Alki & The Bioplastic Kuskoa Bi Chair


Introducing the Kuskoa Bi, the first bioplastic chair to be manufactured using organically sourced polymer by the Basque furniture company Alki.

Published On: 05/09/17

Tucked away at the foot of the Pyreness in Basque Country, is the village of Itsasu and the Alki workshop.  Alki, meaning chair in Basque, is a small workshop that combines ancestral traditions with modern technology. Today with the help of creative director Iratzoki, their brand resonates craftsmanship, simplicity and longevity. Fully aware that their work has a direct impact on the surrounding environment, they sought out new methods of production resulting in the first bioplastic chair manufactured using organically sourced polymer.

Designers & Concept

Designed by the industrial design studio Iratzoki Lizaso, the Kuskoa Bi chair was introduced to the design industry at the Maison & Objet 2015. Their goal was to manufacture a chair with minimal impact on the environment. The concept and execution of the chair speaks to Alki's manifesto;  "being sustainable is not an option, it is the only way forward".  


Alki’s bioplastic is developed from renewable plant-based sources such as beet, corn starch, sugarcane etc. Materials for the chair consist of bioplastic for the shell with an upholstery option, and solid oak for the legs. The oak comes from sustainably managed forests and most upholstery is made from 100% natural materials such as wool, natural fibres, linoleum etc.  Other options for the base include metal legs with or without castors.

Below: Photos depicting the manufacturing process from start to finish

1) Research: Searching for the best resources

2) Resources: Plant-based renewable resources chosen such as beet, corn starch, sugarcane 

3) Granules: Resources transformed into pellets

4) Form: Tooling for the Kuskoa Bi chair

5) Final Product: Kuskoa Bi available in a variety of finishes and styles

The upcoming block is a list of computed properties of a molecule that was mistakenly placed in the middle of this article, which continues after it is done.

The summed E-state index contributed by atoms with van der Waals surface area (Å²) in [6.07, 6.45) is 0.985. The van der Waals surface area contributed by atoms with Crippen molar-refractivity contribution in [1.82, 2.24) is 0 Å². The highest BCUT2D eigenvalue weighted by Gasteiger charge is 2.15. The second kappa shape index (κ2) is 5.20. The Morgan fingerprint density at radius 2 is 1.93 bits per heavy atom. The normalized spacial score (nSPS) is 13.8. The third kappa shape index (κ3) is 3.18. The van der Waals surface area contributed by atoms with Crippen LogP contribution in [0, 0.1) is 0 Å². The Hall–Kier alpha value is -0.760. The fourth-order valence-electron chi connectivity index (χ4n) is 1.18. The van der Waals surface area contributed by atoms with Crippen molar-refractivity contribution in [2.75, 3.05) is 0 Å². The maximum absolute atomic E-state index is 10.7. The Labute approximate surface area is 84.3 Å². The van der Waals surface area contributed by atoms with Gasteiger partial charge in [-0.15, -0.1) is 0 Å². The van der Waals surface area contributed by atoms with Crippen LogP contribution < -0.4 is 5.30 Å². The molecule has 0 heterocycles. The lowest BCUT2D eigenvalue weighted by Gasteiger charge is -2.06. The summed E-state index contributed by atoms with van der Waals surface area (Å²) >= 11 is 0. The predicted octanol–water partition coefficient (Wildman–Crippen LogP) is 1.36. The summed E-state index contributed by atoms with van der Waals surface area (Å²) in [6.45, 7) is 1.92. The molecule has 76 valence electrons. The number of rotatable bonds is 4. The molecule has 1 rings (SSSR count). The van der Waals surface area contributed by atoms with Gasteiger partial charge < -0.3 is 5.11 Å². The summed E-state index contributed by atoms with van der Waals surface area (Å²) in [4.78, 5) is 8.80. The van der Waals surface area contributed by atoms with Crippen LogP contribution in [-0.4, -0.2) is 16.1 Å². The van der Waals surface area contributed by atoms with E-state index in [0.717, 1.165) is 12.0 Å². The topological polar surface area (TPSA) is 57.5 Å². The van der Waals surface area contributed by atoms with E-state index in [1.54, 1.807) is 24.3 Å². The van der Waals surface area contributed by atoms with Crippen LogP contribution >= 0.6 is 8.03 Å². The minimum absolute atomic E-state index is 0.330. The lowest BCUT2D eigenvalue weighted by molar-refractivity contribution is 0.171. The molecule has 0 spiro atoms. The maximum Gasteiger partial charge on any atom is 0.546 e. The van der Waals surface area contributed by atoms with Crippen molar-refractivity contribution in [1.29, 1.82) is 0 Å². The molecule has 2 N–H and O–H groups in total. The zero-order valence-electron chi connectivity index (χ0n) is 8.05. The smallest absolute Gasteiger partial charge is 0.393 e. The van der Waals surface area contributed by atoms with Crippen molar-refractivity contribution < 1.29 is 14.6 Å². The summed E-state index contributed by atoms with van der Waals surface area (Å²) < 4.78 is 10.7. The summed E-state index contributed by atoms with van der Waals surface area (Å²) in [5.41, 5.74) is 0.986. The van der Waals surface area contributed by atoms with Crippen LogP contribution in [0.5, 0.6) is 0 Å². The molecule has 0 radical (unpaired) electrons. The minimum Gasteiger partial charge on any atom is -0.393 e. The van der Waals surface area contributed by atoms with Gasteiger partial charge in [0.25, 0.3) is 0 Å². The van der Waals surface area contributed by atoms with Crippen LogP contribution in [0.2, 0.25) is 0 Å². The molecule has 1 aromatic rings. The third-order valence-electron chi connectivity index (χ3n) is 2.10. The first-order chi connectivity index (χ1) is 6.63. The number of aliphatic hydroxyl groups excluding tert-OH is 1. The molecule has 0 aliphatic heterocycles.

Why do we use the term Bioplastic?

We know the word 'Bio' means that is it good for the environment and ourselves. The word itself is derived from the word 'biological' which is of or relating to biology or to life and living process. But what about plastic? The term 'plastic' is used, as bioplastic has similar characteristics and properties to plastics derived from non-renewable fossil fuels.  It can be injected and extruded and thermoformed. 

An additional environmental advantage of bioplastic lies in its reduced carbon footprint and additional waste management options. Since the Kuskoa Bi is made from bioplastic, you may think its material can be disposed of like your bioplastic compostable bags. On the contrary, this material needs an industrial process for it to be biodegradable. 

Encouragingly, there is a bioplastic alternative for almost every conventional plastic material. It is currently being used in several industrial sectors such as packaging, consumer electronics, automotive and household appliances. 

Above: Alki at the Maison & Objet in 2015 launching the Kuskoa Bi chair

Thanks to Alki, this innovative material has been brought to the forefront in the furniture industry. By providing consumers with environmentally responsible choices, we are able to obtain better solutions for our interior needs. We can also feel good about it too.

Catch Alki at both sides of the channel this September 2017:

Maison & Objet September 8th-12th in Paris

100% Design in London September 20th to 23rd


If you liked this article, you'll want to read about the Berlin company Kaffeeform that produces coffee cups made from coffee grounds and bioplastic - click here.

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Did You Know . . . 

  • First known bioplastic was discovered in 1926 by French researcher Maurice Lemoigne.
  • Since the early 20th century, there has been an explosion in the development and use of plastics, and their utility and importance have become so great that it is difficult to imagine modern life without them. Virtually all current plastics are derived from petroleum through chemical extraction and synthesis.
  • The petroleum crisis in the mid-1970s brought renewed interest in finding alternatives to petroleum-based products.
  • Today we see bioplastic being widely used in several industries.  We know it is the way forward for our future, the environment, and marine life.
  • It can take up to 400-1000 years for a plastic bottle to degrade where as bioplastic bags used for composting naturally biodegrade within a timeframe of 3-5 months.
  • Of all the plastics ever made, only nine percent have been recycled. 
  • Half of all plastic manufactured becomes trash in less than a year. 

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